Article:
The University of Washington's School of Pharmacy announced on Thursday, Sept. 12, a collaboration with global biopharmaceutical company UCB to improve access to care for people living with epilepsy. This interdisciplinary project will explore ways in which community pharmacists can better support people living with this neurological disorder.
The roughly 3.4 million people nationally and 75,000 people in Washington state who live with epilepsy often get fragmented and uncoordinated healthcare and community services.
"For the growing population of people living with epilepsy, this fragmentation of resources makes it harder to manage multiple co-existing health conditions and take anti-seizure drugs," said Steve White, professor and chair of the UW department of pharmacy, and a global expert on epilepsy. "And given the importance of medication adherence to manage epilepsy, poor adherence can have profound effects including injury, hospitalization, even unexpected death."
The project is led by White; Jennifer Bacci, Assistant Professor, department of pharmacy; Andy Stergachis, Associate Dean for Research, UW School of Pharmacy; and Sabra Zarâa, CHOICE Institute PhD student. The effort builds upon a funding grant from the UW Population Health Initiative announced earlier this year.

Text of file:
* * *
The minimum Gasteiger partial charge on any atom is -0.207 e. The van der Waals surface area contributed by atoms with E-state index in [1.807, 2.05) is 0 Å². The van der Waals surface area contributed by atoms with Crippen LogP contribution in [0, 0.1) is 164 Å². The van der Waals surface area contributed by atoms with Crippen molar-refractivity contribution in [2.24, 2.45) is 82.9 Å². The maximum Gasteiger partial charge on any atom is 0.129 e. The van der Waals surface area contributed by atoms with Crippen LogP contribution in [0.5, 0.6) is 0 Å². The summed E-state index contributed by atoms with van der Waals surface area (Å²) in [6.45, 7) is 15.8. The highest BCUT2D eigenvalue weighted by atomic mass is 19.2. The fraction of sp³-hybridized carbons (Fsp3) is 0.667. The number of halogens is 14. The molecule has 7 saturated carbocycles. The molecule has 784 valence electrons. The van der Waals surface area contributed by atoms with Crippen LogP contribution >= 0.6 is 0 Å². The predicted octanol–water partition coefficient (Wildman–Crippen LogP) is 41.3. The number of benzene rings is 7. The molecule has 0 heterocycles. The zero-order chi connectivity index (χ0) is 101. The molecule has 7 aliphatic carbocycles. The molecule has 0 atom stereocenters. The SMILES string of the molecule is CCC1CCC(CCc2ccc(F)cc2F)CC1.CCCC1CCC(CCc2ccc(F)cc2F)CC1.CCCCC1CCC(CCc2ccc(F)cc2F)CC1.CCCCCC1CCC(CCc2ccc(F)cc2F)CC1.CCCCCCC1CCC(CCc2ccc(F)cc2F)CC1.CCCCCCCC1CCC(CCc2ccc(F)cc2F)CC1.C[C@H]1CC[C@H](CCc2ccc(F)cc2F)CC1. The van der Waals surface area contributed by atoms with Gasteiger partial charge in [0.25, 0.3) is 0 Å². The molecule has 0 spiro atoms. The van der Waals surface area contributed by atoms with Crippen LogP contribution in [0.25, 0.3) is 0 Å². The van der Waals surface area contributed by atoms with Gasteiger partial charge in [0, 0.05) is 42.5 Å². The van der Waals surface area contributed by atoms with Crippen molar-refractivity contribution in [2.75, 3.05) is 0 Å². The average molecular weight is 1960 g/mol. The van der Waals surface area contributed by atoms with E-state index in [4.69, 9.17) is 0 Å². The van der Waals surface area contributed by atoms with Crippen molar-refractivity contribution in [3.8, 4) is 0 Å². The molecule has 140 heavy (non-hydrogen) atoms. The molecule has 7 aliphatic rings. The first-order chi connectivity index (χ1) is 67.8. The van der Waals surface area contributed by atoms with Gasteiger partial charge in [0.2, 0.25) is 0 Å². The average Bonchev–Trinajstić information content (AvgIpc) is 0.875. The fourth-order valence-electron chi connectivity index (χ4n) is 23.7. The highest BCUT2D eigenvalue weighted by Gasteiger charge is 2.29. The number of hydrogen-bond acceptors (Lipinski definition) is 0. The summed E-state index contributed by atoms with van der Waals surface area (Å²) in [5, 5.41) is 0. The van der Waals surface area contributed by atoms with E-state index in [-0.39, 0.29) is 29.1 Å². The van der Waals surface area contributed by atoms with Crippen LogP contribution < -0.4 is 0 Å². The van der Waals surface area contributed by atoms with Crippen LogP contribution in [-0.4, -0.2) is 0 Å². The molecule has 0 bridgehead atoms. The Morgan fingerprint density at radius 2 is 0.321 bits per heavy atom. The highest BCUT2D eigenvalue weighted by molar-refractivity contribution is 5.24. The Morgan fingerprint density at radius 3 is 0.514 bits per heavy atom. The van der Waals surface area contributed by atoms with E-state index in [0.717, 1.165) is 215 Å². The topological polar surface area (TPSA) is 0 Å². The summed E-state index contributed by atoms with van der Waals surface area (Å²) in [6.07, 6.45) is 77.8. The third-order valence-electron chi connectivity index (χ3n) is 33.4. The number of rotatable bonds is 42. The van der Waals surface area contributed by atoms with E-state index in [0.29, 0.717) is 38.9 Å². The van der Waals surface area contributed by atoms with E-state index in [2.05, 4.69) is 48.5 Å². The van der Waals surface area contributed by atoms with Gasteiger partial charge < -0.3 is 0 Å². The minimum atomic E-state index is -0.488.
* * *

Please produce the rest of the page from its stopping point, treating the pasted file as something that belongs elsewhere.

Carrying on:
Epilepsy is a complex and devastating disease in which patients experience spontaneous and recurrent seizures. This condition can impair daily routines, such as driving and working, which can often result in substantial socioeconomic disparities. Medications to treat the condition can be associated with serious side effects, and the seizures themselves can lead to on-going health challenges.
"Community pharmacists are among the most accessible healthcare providers for many in Washington state, and have extensive knowledge of drug therapy as well as the ability to support people in managing complex medication regimens, yet are seldom leveraged to close the gaps in epilepsy care," said Bacci. Moreover, "community pharmacists educate patients about their disease, ensure dosing accuracy, monitor for side effects and drug interactions, and encourage medication adherence."
At a population level, community pharmacists collaborate with other healthcare providers and assess medication use patterns and patient outcomes data to ensure medications are used effectively, safely and in a cost-effective manner. No models exist for engaging community pharmacists in population health approaches to epilepsy care.
"The UW Population Health Initiative seeks to accelerate new collaborations between diverse disciplines to find innovative solutions to the complex challenges society faces," said Ali Mokdad, the UW's chief strategy officer for Population Health and professor of Health Metrics Sciences. "We are excited to support the UW and UCB in bringing together the expertise and resources of the public and private sectors to develop a novel approach to increasing access to care for people living with epilepsy."